"Does my baby's flat head mean he has to wear a helmet?" That question, recently posed by a concerned parent, is typical of the inquiries pediatricians hear regularly about head shape abnormalities. How would you respond to this parent's concern?
Here we offer a practical, objective approach to determining which patients with odd head shapes require further evaluation and treatment.
CAUSES OF HEAD SHAPE ABNORMALITIES IN INFANTS
Odd head shapes develop because the bones of the newborn skull are moveable and malleable. The bones are able to move because they are adjoined by fibrous sutures (junctures between 2 bones) and fon- tanelles (junctures between more than 2 bones) that remain unossified throughout the first years of life to facilitate vaginal delivery and allow expansion of the growing brain. The anterior fontanelle, easily palpated at the top of the head, typically closes by 18 to 24 months of age. The posterior fontanelle is more difficult to appreciate on physical examination and often closes in the first few months of life.
The major forces that misshape the head include:
• External pressure, either applied to the skull during the birthing process or resulting from uterine constraint in cases of multiple births (molding).
• Gravitational forces applied to the skull during early infancy (deformational or positional plagiocephaly).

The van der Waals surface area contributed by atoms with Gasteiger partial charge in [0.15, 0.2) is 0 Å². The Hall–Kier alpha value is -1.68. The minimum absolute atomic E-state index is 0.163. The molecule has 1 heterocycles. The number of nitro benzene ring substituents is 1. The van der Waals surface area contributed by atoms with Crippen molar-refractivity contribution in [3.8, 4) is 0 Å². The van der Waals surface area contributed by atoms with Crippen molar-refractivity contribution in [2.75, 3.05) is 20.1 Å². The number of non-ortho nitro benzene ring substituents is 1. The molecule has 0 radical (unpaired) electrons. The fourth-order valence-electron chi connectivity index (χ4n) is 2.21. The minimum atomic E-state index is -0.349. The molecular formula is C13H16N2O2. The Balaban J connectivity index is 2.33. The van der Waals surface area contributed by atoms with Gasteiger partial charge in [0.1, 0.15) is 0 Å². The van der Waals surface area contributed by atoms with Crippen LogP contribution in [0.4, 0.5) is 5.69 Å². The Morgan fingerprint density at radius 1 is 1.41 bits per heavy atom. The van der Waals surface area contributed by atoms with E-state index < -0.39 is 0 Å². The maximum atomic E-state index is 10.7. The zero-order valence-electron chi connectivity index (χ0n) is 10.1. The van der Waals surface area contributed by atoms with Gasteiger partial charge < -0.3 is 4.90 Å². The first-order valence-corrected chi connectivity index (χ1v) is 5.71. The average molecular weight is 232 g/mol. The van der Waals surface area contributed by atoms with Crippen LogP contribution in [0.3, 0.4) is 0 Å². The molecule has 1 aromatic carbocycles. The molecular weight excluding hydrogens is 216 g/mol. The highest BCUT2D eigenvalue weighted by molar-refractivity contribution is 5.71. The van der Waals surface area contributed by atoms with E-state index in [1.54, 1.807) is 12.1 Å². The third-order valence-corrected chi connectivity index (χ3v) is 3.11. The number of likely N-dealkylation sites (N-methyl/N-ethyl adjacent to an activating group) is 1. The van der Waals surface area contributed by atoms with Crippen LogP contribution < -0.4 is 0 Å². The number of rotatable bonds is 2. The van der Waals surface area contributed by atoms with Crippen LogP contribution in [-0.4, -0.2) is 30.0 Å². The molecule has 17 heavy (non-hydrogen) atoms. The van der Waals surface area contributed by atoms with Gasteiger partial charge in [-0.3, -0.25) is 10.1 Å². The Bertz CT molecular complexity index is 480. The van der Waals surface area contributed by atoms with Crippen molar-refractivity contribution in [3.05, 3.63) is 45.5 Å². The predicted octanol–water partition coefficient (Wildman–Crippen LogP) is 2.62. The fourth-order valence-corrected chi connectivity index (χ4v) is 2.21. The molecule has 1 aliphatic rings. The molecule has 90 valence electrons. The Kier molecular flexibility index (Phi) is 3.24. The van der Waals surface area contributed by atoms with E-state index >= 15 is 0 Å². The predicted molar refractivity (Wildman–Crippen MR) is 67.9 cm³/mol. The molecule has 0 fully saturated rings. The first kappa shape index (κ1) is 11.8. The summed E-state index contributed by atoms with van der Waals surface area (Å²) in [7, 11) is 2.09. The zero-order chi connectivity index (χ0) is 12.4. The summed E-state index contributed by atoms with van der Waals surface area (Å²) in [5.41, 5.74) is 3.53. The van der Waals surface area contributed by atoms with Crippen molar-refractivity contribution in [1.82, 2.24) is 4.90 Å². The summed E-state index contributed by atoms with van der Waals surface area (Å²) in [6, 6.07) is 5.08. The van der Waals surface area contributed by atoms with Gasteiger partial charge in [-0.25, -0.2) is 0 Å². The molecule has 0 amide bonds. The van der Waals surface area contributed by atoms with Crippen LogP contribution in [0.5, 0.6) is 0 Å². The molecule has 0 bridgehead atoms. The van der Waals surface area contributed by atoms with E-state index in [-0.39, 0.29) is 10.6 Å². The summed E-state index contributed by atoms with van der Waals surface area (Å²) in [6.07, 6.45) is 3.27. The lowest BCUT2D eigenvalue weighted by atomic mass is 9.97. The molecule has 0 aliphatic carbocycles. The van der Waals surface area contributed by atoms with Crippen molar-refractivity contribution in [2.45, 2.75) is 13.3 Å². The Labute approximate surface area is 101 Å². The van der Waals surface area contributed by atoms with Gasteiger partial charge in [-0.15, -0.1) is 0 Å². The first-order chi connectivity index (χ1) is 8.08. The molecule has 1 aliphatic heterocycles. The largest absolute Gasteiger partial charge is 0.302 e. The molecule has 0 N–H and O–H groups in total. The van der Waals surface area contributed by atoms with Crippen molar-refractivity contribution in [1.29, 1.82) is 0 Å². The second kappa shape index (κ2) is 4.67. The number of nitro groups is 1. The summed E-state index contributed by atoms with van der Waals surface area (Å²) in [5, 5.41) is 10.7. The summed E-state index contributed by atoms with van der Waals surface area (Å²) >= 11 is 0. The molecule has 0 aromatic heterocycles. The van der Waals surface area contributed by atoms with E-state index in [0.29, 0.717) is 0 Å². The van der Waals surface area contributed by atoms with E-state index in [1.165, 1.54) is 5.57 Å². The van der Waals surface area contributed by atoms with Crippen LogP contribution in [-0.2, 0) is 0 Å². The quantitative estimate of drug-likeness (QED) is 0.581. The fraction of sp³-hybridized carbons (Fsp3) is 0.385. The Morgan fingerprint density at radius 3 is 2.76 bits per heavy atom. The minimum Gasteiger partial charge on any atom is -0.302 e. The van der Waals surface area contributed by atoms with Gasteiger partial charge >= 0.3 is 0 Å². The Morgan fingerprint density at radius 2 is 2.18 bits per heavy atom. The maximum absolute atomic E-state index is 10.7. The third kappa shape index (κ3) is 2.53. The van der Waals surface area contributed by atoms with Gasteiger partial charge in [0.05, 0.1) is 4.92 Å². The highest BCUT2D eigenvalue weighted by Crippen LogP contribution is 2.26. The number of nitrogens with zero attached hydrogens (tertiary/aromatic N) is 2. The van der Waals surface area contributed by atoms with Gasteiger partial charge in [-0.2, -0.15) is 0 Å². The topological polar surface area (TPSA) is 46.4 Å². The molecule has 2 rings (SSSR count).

• Early fusion of one or more of the sutures (craniosynostosis [Figure 1]).
Molding. In utero, molding can result from uterine crowding, such as occurs when multiple fetuses share the same womb. During parturition, the strong forces applied to the skull as it is squeezed through the birth canal cause the bones that make it up to override one another; this process can "mold" the head into various shapes. Difficult deliveries that require the use of forceps or vacuum extraction can result in severe molding. In addition, the calcification of a healing cephalohematoma can produce a distinct lump on the skull, usually on one of the parietal convexities. When discovered by a concerned parent (usually when the child is 1 to 2 months old), such a lump often prompts a visit to the pediatrician. Reassure parents that a cephalohematoma poses no long-term risk.